I will not write any further in the questing part, since you prefer un to wait for the questing entry.

Still, I think that before digging into game mechanisms like we do, we should ask ourselves the central questions :

Why would players DL the game ? Why would they play ? Why would they stay ?

My 2 cts

Gehenne

PS : as usual, plz apologize my english.
 
If there werent any pitfalls and problems this would be far too easy and no fun :)

Maybe we should add a story chapter too?

My original idea for an mmo/ccg hybrid did include a strong story, in fact it was one of the usps. Multiple branches, public quests with influence on the outcome and a real end (after which we would present our latest and greatest expansion pack:D).
 
"Why would players DL the game ? Why would they play ? Why would they stay ?"

Brilliant and i believed often overlooked question.

Let me have a go:

The Players will play Shandalar because of it's everchanging world, in-game events and a combat system that is fair and challenging.

Rather than game play (although it would have to be perfect) players will probalby favour the game who trully gives them some changeable universe.

Anyway, does anyone knows any template that can be used to organize ideias for gameplay? That would define the basic things and all? I think we all have great ideas, but can those be structured in a professional way?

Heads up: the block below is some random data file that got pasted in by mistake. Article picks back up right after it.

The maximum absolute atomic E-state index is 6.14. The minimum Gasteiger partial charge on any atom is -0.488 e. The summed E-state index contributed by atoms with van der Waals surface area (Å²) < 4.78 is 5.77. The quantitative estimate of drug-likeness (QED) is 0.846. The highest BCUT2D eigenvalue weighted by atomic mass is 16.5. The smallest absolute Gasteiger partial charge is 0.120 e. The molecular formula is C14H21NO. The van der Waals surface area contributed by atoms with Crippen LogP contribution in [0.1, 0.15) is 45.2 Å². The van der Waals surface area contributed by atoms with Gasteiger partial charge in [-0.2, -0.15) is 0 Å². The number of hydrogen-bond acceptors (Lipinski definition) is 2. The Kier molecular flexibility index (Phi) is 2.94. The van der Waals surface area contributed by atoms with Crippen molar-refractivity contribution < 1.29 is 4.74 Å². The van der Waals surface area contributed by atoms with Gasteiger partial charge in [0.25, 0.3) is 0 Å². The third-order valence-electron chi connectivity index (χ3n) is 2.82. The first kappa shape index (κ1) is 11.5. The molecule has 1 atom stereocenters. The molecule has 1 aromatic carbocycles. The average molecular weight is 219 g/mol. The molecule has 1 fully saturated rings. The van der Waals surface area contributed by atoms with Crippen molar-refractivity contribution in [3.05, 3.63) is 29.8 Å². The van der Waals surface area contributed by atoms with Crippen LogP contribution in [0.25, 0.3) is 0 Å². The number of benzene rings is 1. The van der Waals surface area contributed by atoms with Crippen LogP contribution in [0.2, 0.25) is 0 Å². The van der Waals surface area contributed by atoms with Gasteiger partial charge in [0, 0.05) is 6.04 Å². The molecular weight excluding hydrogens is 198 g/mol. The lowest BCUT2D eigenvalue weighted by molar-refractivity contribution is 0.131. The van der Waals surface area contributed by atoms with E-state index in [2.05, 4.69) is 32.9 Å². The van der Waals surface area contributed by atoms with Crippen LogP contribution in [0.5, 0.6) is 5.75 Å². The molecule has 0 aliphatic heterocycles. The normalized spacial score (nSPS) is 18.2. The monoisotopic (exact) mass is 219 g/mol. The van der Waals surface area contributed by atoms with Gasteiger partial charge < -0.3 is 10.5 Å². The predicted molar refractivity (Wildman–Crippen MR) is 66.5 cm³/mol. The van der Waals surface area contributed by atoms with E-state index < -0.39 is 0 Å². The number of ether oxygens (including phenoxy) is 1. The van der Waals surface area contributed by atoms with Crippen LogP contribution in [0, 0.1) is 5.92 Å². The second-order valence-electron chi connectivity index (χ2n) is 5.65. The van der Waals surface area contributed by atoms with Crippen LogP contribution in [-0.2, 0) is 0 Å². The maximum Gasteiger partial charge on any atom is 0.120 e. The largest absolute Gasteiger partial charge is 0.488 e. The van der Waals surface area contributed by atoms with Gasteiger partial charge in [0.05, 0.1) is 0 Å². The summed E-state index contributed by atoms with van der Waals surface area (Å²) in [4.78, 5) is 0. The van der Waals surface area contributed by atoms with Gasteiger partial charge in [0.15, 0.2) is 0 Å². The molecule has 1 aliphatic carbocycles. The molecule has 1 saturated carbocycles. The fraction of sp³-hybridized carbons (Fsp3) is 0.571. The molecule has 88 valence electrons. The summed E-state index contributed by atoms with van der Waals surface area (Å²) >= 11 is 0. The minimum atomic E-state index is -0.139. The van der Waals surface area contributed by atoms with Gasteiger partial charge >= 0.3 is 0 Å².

Factions, you need factions, which the Player can identify himself with. To stay in the CCG Business take "Legend of the five Rings", "Warlord: Saga of the Storm" for example. Its great to see how much immersion is gained by having "YOUR" faction, or race.

Someone allready mentioned classes, which i would keep aswell, give them bonus and malus system for playing different types of cards.

I would keep equipment and leave the cards to represent the spells (In a WoW way)

Sav
 
I think balance and variety may be difficult to achieve especially if the cards are available through adventuring. You would have to make sure that certain cards aren't over powerful, otherwise that area will be overpopulated by people trying to get that card where as others may be empty as no one cares for those cards.

I like the idea of the crafting chapter, but I think it would need to be more worthwhile by providing some type of in game bonus through the things you create, or maybe even being able to create additional rare cards somehow.

The concept should also be modified from "cards" into some other term too as cards seems to rudimentary to me. Of course I've never played any of the trading cards games. But maybe "glyphs" or something fantastical may be better? I liked the sound of Runes, but I understand it's going to be done elsewhere...
 
Some points:

1) -Teut -- This would be random but in the same way your two-handed sword would randomly hit with 40 points on one blow and 70 on another. Your initial hand is random but how you play those random cards is where the skill comes in. Part of the beauty is never knowing what you are going to have to work with. Note: on an aside, this would be an interesting approach to a game like WOW where, randomly, part of your skills, spells, etc. are disabled and you have to fight with what you have available.